Among the proposals is to increase the monthly minimum benefit for lifetime lower-wage workers from $1,033.50 to $1,518.75
By Dawn Allcot
As the Social Security Old Age and Survivors Insurance Trust (OASI) faces depletion by 2033, President Joe Biden has suggested to bolster funds in the trust and help fill the $22.4 trillion funding shortage shown in the 2023 Trustees Report.
If the federal government can’t fix the shortage, it could result in benefit cuts of up to 23% for retirees beginning in 2033.
While some of Biden’s proposed changes will affect mostly high earners and company executives — those who have retirement savings plans exponentially higher than the average American — some will affect middle- and lower-income wage earners, especially those who may rely on Social Security benefits in the future.
Here’s what he is proposing:
1 – Implement Payroll Tax for Income Over $400,000
Currently, any earned income below $160,200 is subject to a 12.4% payroll tax. Earnings exceeding that amount are not subject to OASI taxes. Biden plans to tax earned income above $400,000, leaving wages from $160,200 up to $400,000 untaxed.
2 – Change the Way COLA Increases Are Calculated
Each year, Social Security benefits are assessed and adjusted for inflation. Currently, the administration uses the consumer price index for urban wage earners and clerical workers (CPI-W) to calculate this cost-of-living adjustment (COLA).
But this number doesn’t necessarily reflect the lifestyle and expenses of retired people. Shifting COLA calculations to figures tied to the consumer price index for the elderly won’t solve the problem of Social Security running out of money. But it could put more money into the pockets of retired Americans who need it most.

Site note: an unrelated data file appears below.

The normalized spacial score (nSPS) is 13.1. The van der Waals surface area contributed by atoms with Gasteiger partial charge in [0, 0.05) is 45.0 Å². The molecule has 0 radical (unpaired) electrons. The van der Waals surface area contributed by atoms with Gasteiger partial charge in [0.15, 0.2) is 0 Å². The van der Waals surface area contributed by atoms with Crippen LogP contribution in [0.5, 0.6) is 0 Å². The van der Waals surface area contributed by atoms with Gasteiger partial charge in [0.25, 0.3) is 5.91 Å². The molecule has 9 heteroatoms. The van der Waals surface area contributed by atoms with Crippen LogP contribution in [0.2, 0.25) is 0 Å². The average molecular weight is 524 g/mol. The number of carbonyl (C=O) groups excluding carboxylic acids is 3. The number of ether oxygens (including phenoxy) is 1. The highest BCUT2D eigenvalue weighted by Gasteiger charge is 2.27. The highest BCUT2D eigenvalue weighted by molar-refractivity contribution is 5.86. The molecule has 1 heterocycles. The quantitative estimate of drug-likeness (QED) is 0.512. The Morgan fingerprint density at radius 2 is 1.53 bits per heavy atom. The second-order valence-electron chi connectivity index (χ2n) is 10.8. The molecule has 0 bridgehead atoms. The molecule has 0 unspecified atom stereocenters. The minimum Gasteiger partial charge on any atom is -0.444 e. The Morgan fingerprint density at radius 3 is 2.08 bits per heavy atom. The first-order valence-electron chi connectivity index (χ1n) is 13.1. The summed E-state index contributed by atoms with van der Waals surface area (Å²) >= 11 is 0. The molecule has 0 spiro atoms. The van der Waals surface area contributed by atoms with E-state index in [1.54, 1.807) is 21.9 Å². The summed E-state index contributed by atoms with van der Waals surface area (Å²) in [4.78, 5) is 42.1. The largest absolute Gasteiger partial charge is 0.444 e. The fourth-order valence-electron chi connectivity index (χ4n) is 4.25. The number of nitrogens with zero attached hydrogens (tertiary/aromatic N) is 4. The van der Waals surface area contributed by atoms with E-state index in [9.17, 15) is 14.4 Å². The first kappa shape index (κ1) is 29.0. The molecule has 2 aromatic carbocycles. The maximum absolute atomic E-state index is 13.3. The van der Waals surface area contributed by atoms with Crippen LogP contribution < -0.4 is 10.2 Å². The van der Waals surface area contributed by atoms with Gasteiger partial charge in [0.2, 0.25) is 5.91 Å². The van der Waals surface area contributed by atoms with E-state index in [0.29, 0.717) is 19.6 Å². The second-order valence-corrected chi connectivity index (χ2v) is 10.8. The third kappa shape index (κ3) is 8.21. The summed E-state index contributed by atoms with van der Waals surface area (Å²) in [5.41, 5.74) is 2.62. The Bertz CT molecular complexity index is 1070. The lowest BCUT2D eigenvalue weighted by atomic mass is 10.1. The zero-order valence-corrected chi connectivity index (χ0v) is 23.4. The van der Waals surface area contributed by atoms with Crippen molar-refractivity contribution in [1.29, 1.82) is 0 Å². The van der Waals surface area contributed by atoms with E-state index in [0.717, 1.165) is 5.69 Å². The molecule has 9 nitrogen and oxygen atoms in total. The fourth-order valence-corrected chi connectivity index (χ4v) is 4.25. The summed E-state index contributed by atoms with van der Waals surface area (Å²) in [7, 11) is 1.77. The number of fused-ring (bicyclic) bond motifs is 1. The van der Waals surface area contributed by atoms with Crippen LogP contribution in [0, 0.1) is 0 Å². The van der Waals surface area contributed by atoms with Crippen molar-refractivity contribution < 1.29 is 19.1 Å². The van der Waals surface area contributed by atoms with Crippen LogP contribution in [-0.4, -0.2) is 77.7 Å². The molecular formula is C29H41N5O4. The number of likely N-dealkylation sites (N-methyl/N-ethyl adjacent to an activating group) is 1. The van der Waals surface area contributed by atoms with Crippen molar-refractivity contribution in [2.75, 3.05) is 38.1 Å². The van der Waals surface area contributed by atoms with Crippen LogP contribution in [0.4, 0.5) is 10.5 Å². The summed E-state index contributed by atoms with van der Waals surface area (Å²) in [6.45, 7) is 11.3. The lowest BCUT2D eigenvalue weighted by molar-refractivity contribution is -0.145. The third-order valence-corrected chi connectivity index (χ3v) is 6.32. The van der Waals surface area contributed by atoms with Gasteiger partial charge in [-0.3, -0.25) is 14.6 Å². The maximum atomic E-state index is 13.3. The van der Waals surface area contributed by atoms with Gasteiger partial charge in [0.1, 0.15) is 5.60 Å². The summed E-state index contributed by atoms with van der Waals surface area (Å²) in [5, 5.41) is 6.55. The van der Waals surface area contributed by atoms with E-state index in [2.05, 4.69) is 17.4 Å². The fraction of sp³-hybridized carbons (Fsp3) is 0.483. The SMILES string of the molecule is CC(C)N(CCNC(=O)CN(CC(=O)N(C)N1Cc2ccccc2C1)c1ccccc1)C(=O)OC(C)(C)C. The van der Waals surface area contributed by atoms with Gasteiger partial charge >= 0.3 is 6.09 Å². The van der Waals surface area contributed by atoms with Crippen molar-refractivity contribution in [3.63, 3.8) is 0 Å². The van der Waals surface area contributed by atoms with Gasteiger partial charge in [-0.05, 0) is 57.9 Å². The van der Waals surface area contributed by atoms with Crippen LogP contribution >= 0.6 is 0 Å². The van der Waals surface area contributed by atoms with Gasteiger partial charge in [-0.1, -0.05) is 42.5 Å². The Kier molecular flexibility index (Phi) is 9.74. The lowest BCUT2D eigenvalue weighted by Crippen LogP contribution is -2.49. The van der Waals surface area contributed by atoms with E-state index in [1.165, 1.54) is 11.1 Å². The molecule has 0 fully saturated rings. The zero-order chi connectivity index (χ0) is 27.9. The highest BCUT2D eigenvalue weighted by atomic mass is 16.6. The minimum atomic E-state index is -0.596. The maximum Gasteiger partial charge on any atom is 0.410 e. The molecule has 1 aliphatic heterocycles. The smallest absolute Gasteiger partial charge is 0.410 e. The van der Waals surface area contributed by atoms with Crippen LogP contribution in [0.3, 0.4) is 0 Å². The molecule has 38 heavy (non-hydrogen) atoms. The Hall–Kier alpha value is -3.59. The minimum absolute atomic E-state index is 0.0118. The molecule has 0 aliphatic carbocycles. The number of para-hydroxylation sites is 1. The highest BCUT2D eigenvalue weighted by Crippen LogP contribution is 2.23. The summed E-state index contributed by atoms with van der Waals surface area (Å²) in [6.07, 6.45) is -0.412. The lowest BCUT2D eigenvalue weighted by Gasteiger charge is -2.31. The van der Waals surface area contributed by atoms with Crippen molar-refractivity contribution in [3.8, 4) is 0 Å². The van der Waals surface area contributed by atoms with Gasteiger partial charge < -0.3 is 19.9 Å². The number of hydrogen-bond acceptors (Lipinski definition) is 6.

3 – Increase the Primary Insurance Amount
The primary insurance amount (PIA) is a figure indicating how much money you’ll receive in Social Security benefits, depending on the age you begin claiming benefits and your average indexed monthly earnings (AIME). Increasing the PIA for Americans aged 78 to 82 would help those who experience rising expenses, such as healthcare, later in life.
4 – Increase the Special Minimum Benefit for Lifetime Lower-Wage Workers
Low-wage earners receive a special minimum benefit regardless of how much they made while they worked. In 2023, a lifetime low-earning worker would receive just $12,402 in Social Security benefits annually, or $1,033.50 per month. Biden intends to increase the minimum benefit to 125% of the federal poverty level for an individual. As an example, in 2023, someone receiving the special minimum benefit would receive $1,518.75 per month with the boost.
Any Social Security overhaul plan would require bipartisan support in Washington and, so far, Democrats and Republicans haven’t been able to see eye to eye on ways to simultaneously bolster Social Security coffers and increase benefits for those who need them most.